Tarbell’s touts a big name but left me hungry for more

I’ve been wanting to go to Tarbell’s for awhile now, since it’s such a greatly reviewed local restaurant, and because head chef Mark Tarbell also won Iron Chef America, when he battled Cat Cora with the secret ingredient of apple. (His winning dessert from the show is on the menu.)


I went there last night, and I’m disappointed I wasn’t completely wowed by the place, but the friendly and knowledgeable staff was definitely appreciated.

The restaurant’s decor isn’t particularly stunning. The tables do have linens on them, but the atmosphere was pretty plain, save for a few brightly colored paintings. The view outside is of a parking lot, so while the restaurant looks cool from the outside with its window walls, it’s not fun to look at cars on cement while you’re eating.

The crowd skewed older, middle-age and above. Besides a couple kids with families, I might have been the youngest person dining there, which seemed sort of weird. It’s definitely a place I’d rather go when I’m middle-aged and have savings to spend, rather than head there now.

Food-wise, I was impressed with the abundance of locally grown ingredients. That’s a really great thing to have in a restaurant, so it was really respectable, but the food just wasn’t spectacular like I had hoped.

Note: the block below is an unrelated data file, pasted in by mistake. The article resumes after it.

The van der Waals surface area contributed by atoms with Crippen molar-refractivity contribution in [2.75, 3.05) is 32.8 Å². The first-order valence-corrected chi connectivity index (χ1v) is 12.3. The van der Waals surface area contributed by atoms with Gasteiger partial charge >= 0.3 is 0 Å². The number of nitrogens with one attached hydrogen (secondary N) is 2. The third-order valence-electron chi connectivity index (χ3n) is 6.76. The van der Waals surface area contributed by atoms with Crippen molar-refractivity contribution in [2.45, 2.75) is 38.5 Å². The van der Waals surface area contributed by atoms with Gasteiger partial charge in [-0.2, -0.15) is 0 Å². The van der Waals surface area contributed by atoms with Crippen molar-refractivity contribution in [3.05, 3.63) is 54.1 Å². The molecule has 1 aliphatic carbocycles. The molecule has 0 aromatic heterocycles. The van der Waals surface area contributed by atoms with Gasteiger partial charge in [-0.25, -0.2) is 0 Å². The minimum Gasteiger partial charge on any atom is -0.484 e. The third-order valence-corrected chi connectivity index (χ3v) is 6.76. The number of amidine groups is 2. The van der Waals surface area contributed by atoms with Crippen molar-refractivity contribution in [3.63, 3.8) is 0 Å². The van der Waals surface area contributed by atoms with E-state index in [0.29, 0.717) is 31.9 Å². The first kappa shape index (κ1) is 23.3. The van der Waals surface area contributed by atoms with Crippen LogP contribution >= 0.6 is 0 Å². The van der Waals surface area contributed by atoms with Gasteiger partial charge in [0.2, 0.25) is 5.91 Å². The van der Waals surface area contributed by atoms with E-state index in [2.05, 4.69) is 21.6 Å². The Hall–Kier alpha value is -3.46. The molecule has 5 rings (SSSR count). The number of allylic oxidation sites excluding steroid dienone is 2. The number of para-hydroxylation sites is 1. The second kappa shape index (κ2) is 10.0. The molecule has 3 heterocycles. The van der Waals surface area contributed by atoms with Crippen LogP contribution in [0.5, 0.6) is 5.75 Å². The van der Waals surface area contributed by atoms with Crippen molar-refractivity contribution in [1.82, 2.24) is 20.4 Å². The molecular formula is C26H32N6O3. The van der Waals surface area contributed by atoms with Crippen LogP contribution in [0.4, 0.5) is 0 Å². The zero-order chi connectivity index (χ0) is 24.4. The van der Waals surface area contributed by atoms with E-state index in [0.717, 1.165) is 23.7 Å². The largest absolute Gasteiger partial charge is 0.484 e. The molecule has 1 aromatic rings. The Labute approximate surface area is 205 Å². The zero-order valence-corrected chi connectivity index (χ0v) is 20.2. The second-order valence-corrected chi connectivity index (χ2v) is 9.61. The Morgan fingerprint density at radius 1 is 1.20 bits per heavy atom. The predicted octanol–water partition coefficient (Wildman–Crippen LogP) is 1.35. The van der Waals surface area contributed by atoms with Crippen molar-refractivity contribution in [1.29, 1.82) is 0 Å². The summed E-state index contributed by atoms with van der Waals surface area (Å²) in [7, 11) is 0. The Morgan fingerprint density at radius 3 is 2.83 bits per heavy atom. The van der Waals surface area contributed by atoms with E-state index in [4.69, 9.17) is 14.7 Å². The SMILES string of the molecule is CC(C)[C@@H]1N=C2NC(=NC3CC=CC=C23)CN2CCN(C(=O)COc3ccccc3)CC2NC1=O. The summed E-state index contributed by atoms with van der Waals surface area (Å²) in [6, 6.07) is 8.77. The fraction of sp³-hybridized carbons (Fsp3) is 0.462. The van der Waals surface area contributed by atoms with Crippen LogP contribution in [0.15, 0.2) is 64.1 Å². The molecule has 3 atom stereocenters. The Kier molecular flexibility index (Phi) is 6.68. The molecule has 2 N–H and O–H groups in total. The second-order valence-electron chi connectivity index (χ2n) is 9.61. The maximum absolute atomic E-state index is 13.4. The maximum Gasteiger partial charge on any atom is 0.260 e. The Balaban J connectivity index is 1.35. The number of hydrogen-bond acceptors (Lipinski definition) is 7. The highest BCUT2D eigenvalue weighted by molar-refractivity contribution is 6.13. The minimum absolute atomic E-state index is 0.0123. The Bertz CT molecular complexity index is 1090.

The salad I started with, Maya’s Field Greens ($9), had fennel, carrots and an amazing carrot vinaigrette (I left the beets off my salad.) It was really heavy on the greens (I sort of felt like a rabbit as I ate it), but because they tasted so fresh, it made up for the lack of diversity in the salad. And the dressing was so delicious, I would prefer it over ranch–and that’s a big deal for me.


For my entree, I had housemade fettuccine, with a spinach pesto sauce, squash, caramelized onions and goat cheese ($19). While the sauce was great, and I really enjoyed the goat cheese flavor, I wasn’t as enthused with the consistency of the pasta. The strips were so thin, it almost melted together. It was difficult to twirl on my fork and a little messy to eat. I did like the combination of so many flavors, though.


We also had crispy chickpeas ($4), which were very interesting. I prefer regular chickpeas to these crispy ones, but they were seasoned well with parmesan, olive oil and parsley and tasted even better when I added them to my pasta. I just wouldn’t order them to eat them alone again.

My favorite part of the meal, besides the tasty bottle of red wine we had from the massive wine list, was the dessert. We had chocolate mousse ($9), which was thick and creamy and topped with tasty whipped cream.


The dessert wasn’t enough to make me want to come back any time soon. I feel like I could get better farm-to-table food at chicer places for less money (see St. Francis). Maybe I’ll try Tarbell’s out again, but it probably won’t be until I’m way older.

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